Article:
There are budgets to wrestle with and big hires to manage. But sometimes for the City Council in Coronado – a resort town where people love their golf and their tennis – there are disputes to mediate.
For some time, tennis players at the have been dodging errant golf balls from the nearby .
Some have been hit. At least one person required emergency care. For more than a year a committee of golfers, tennis players and residents have been looking for compromises.
They came up with what Recreation Director Linda Rahn called a “one- solution-at-a-time approach.”
The first is to plant a hedge, which will eventually grow to 5 feet, along the tree line near the tee box on the 15th hole, and lower the box by two to three feet.
“This will guide golfers to drive balls (in the) appropriate direction, away from the tennis courts,” Rahn said.
If the hedge doesn’t protect tennis players, the committee proposed three other steps the city could take:
- Creating a boundary with vegetation to let people know where the golf course stops and the tennis courts begin.
- Erecting an 18-foot fence to extend toward the fairway. “It would be placed between the tree line and the courts so that it wouldn’t block views to the bay and would blend into the tree line,” Rahn said.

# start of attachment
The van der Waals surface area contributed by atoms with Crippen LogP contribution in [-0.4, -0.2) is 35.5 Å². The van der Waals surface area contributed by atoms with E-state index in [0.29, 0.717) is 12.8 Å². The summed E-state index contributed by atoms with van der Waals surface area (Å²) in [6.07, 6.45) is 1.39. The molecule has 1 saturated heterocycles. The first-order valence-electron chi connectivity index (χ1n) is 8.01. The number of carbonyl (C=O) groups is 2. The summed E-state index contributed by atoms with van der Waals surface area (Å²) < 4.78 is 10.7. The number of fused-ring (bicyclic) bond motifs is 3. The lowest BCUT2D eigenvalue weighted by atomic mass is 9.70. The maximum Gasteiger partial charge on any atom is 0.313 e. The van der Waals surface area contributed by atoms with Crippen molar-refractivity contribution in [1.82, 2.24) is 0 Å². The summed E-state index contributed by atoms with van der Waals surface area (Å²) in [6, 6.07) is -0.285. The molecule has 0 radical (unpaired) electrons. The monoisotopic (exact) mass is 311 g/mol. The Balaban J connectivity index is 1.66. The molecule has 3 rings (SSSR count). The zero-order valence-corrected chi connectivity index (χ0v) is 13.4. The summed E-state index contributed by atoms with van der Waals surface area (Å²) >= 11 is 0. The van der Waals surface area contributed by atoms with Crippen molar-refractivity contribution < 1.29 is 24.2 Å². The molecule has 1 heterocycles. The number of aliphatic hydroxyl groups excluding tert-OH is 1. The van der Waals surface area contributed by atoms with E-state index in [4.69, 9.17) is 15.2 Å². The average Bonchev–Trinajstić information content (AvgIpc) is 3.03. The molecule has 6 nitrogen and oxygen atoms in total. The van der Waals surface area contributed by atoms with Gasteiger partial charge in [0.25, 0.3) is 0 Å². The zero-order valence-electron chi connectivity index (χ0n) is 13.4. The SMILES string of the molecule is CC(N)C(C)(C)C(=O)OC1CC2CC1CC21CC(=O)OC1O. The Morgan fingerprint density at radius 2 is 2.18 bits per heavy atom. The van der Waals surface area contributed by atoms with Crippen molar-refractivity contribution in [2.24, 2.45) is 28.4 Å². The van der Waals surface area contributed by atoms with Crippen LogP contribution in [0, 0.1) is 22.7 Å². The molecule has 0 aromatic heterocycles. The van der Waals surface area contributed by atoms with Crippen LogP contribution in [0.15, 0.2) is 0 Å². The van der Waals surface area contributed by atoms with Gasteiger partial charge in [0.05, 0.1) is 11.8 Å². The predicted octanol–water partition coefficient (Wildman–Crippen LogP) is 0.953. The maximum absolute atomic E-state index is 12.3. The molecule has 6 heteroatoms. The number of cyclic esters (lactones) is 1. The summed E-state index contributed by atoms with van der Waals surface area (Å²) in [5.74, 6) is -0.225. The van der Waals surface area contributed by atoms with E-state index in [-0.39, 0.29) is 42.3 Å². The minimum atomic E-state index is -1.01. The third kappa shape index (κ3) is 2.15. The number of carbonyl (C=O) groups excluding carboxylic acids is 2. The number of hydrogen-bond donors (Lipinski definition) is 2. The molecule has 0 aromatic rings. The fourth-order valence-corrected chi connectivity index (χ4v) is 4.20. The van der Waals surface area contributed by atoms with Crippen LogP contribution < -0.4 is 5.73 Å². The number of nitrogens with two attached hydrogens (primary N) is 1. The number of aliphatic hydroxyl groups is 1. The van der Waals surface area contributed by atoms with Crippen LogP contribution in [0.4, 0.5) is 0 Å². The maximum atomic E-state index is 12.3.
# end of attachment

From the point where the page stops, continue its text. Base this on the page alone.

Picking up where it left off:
- Adding metal lattice on the sides of the patio trellis at the back of the tennis center.
The council offered unanimous support for planting a hedge and also discussed the possibility of approving one or more of the additional steps.
The idea of creating a boundary to show where the tennis courts end and the golf course begins drew some support. “Children wandered onto the golf course,” said Roger Miller, director of golf services.
Council members Carrie Downey and Mike Woiwode were willing to consider it, but Mayor Casey Tanaka didn’t see any safety value in a boundary at this time.
He did see a need for verbal warnings for golfers. “This is an unusual hole. You can hurt somebody,” he suggested.
Councilwoman Barbara Denny said the committee’s offer of one solution at a time "made the most sense and was the most cost-effective way to go.”
The expected costs:
- The hedge, $19,355,
- The boundary, $8,594,
- The fence, $10,271, and
- The lattice, $32,000.
Money for the hedge already has been approved, so work on it can commence. The other steps will require council approval before they can be implemented.